Just before saying goodbye, Jacob went over to the window and said, "Miranda, come look." When I stood beside him, I saw something, not out the window, but inside of me, inside of him. It can never be described, but I'll try because when something like that happens, you have to try. I saw flowers but they were also words. They told a story that flowed from the beginning of time to the end. And I was there, carried on a river of petals. I experienced the history of mankind, and at the same time of myself, and I knew that I was infinite, that we all were. The words were a song made of love. To hear it, to feel it, was to know in a way I've never known before. When the song ended I looked at Jacob. He told me it was time for him to go.
The world opens and a door closes. After he left, I fell into darkness. I came to doubt everything I knew, including the Bible. I thought, how about that Mary Magdalene? She falls in love with Jesus and he leaves her to save the world. Some excuse.
Since then, I think about what happened all the time. It intermingles with my daily life, especially when I'm working at the Magic Kettle. To the casual observer the Magic Kettle might just be a restaurant that specializes in breakfast all day long, but to me it's the archetypal center of being. I am standing in my red uniform with a plastic name tag that says Miranda on the pocket, and my two feet are planted right on the very heart of the world. Flat plane, four walls, up down, over under, all relative terms when you are spinning through space and any commercial establishment can be reduced to its raw geometric dimensions. I love being a waitress. It calms me. I serve. With a smile.
Jacob isn't around anymore, but that doesn't alter the fact that he changed my life.
Ellen's talking to Ron again, asking what he's doing when he gets off work. Her wavy blond hair is pulled up in a high ponytail. It's been two years since we graduated from high school and we're still friends. She got me this job. She said that after Jacob, I needed to get in touch with the real world. People at the tables are giving her the evil eye, but she just stands there, still talking to Ron.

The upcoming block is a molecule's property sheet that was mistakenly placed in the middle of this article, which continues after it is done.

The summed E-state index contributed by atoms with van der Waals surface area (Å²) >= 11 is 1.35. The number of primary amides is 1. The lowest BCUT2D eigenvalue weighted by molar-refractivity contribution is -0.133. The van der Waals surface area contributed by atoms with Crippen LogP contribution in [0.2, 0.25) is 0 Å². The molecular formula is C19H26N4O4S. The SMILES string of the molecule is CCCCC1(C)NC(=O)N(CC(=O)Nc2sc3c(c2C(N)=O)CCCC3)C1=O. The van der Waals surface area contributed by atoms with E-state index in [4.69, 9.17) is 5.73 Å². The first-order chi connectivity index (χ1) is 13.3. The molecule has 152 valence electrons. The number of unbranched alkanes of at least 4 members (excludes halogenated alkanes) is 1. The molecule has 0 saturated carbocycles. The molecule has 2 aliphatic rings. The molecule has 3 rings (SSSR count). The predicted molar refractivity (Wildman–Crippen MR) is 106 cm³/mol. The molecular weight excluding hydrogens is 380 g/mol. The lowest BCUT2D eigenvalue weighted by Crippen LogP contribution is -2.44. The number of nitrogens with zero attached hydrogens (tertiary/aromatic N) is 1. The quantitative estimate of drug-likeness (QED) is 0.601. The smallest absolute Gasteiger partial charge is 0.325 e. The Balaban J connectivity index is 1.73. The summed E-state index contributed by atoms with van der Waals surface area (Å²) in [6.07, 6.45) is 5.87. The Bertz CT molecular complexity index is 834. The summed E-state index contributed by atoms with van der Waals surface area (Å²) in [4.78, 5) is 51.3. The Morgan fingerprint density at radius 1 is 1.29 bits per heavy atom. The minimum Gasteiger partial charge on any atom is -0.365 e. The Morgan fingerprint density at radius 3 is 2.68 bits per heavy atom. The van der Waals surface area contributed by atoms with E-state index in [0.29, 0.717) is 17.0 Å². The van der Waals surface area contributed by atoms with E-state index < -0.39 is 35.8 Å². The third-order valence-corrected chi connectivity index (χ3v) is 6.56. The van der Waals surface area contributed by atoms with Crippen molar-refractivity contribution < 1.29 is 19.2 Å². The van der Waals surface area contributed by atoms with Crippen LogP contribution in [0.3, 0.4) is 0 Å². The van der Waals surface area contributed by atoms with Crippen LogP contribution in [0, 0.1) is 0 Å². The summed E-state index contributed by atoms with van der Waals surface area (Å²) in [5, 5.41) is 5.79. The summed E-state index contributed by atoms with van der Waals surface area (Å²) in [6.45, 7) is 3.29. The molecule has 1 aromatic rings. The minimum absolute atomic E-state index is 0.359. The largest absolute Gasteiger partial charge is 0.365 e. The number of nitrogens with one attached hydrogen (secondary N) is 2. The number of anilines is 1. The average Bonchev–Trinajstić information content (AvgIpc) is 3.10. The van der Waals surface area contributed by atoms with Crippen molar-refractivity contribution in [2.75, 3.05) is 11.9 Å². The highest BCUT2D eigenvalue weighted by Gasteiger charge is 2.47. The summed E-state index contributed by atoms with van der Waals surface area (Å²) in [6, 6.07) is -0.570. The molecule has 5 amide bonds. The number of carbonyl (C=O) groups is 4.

I'm not sure what the big deal about Ron is. Ellen sees him as prince charming just because he wears ironed shirts and he's the manager, but he's nothing like the long-haired hippies we used to swoon over in high school. He has his act together. I try not to hold that against him. After all, the sixties are over. It's only been a couple of years, but for me it's like they are sealed away behind a black mirror that I can't step through, a line I can't cross.
I'm giving this couple their coffee (from the never ending pot) when Ellen taps me on the shoulder and says, "Drinks after?"
I hesitate and she says, "Ron might come."
"But don't you think he's cute?"
"Does this mean that things with Gary are over?"
She smiles. "Of course not, I was thinking about you."
"Ok, I'll go." I feign indifference, but I actually do have a little crush on Ron. He has deep brown Mediterranean eyes and a sweet soft look like he wouldn't know how to be mean to a girl, but there is nothing urgent about my feelings. The movie marquee in my brain still flashes, Now Appearing: Jacob - One and Only True Love. Ron will never be my true love, though he might be fun. And even though he pays some attention to me, he also acts like he likes Ellen and that's OK. She can have him if she wants him. Even I can tell he's a vast improvement over Gary.